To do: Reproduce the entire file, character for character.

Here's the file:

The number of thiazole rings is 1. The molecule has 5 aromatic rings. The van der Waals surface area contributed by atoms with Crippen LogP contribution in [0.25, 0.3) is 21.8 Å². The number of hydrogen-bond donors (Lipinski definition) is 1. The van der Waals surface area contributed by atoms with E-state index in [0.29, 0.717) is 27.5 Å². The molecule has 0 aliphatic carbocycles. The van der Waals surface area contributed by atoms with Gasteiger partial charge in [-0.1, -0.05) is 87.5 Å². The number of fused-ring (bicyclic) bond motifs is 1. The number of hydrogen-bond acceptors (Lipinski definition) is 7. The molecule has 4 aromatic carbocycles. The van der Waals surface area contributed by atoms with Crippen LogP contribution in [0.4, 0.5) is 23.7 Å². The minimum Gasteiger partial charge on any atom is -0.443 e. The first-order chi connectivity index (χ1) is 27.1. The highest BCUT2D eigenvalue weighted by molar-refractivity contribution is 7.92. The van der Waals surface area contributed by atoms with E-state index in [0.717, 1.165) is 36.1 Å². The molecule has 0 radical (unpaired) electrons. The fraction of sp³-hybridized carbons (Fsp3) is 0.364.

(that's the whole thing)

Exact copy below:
The number of thiazole rings is 1. The molecule has 5 aromatic rings. The van der Waals surface area contributed by atoms with Crippen LogP contribution in [0.25, 0.3) is 21.8 Å². The number of hydrogen-bond donors (Lipinski definition) is 1. The van der Waals surface area contributed by atoms with E-state index in [0.29, 0.717) is 27.5 Å². The molecule has 0 aliphatic carbocycles. The van der Waals surface area contributed by atoms with Gasteiger partial charge in [-0.1, -0.05) is 87.5 Å². The number of fused-ring (bicyclic) bond motifs is 1. The number of hydrogen-bond acceptors (Lipinski definition) is 7. The molecule has 4 aromatic carbocycles. The van der Waals surface area contributed by atoms with Crippen LogP contribution in [0.4, 0.5) is 23.7 Å². The minimum Gasteiger partial charge on any atom is -0.443 e. The first-order chi connectivity index (χ1) is 27.1. The highest BCUT2D eigenvalue weighted by molar-refractivity contribution is 7.92. The van der Waals surface area contributed by atoms with E-state index in [0.717, 1.165) is 36.1 Å². The molecule has 0 radical (unpaired) electrons. The fraction of sp³-hybridized carbons (Fsp3) is 0.364.